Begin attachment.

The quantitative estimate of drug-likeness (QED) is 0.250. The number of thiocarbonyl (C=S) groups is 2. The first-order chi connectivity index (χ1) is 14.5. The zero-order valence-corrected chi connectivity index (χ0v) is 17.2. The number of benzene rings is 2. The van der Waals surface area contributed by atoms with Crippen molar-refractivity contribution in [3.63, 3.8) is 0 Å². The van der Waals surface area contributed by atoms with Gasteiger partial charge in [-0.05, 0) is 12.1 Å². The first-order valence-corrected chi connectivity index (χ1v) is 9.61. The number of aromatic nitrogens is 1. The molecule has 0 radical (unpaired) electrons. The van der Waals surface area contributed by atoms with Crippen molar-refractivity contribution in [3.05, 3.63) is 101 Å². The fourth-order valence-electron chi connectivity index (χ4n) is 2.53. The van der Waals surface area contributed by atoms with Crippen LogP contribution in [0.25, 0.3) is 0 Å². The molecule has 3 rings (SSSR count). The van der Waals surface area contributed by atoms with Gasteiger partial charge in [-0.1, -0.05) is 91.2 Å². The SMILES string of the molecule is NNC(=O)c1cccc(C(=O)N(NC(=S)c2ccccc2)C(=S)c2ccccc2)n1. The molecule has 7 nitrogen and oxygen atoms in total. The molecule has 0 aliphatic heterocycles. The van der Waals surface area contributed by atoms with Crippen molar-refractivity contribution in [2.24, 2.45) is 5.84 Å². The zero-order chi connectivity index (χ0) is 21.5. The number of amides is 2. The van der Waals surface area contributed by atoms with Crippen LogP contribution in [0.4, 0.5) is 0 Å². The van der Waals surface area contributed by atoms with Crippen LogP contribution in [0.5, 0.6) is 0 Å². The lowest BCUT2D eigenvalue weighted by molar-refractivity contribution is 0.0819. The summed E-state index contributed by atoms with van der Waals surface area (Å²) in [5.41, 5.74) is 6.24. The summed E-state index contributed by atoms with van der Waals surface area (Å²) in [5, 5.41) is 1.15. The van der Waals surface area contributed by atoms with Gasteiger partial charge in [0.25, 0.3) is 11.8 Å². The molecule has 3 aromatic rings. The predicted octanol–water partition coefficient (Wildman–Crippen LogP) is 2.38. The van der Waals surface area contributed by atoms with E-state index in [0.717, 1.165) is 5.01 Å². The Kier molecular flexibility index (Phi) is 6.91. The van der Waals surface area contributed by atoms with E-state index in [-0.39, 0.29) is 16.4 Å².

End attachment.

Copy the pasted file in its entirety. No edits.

The quantitative estimate of drug-likeness (QED) is 0.250. The number of thiocarbonyl (C=S) groups is 2. The first-order chi connectivity index (χ1) is 14.5. The zero-order valence-corrected chi connectivity index (χ0v) is 17.2. The number of benzene rings is 2. The van der Waals surface area contributed by atoms with Crippen molar-refractivity contribution in [3.63, 3.8) is 0 Å². The van der Waals surface area contributed by atoms with Gasteiger partial charge in [-0.05, 0) is 12.1 Å². The first-order valence-corrected chi connectivity index (χ1v) is 9.61. The number of aromatic nitrogens is 1. The molecule has 0 radical (unpaired) electrons. The van der Waals surface area contributed by atoms with Crippen molar-refractivity contribution in [3.05, 3.63) is 101 Å². The fourth-order valence-electron chi connectivity index (χ4n) is 2.53. The van der Waals surface area contributed by atoms with Crippen LogP contribution in [0.25, 0.3) is 0 Å². The molecule has 3 rings (SSSR count). The van der Waals surface area contributed by atoms with Gasteiger partial charge in [-0.1, -0.05) is 91.2 Å². The SMILES string of the molecule is NNC(=O)c1cccc(C(=O)N(NC(=S)c2ccccc2)C(=S)c2ccccc2)n1. The molecule has 7 nitrogen and oxygen atoms in total. The molecule has 0 aliphatic heterocycles. The van der Waals surface area contributed by atoms with Crippen molar-refractivity contribution in [2.24, 2.45) is 5.84 Å². The zero-order chi connectivity index (χ0) is 21.5. The number of amides is 2. The van der Waals surface area contributed by atoms with Crippen LogP contribution in [0.4, 0.5) is 0 Å². The van der Waals surface area contributed by atoms with Crippen LogP contribution in [0.5, 0.6) is 0 Å². The lowest BCUT2D eigenvalue weighted by molar-refractivity contribution is 0.0819. The summed E-state index contributed by atoms with van der Waals surface area (Å²) in [5.41, 5.74) is 6.24. The summed E-state index contributed by atoms with van der Waals surface area (Å²) in [5, 5.41) is 1.15. The van der Waals surface area contributed by atoms with Gasteiger partial charge in [0.25, 0.3) is 11.8 Å². The molecule has 3 aromatic rings. The predicted octanol–water partition coefficient (Wildman–Crippen LogP) is 2.38. The van der Waals surface area contributed by atoms with E-state index in [0.717, 1.165) is 5.01 Å². The Kier molecular flexibility index (Phi) is 6.91. The van der Waals surface area contributed by atoms with E-state index in [-0.39, 0.29) is 16.4 Å².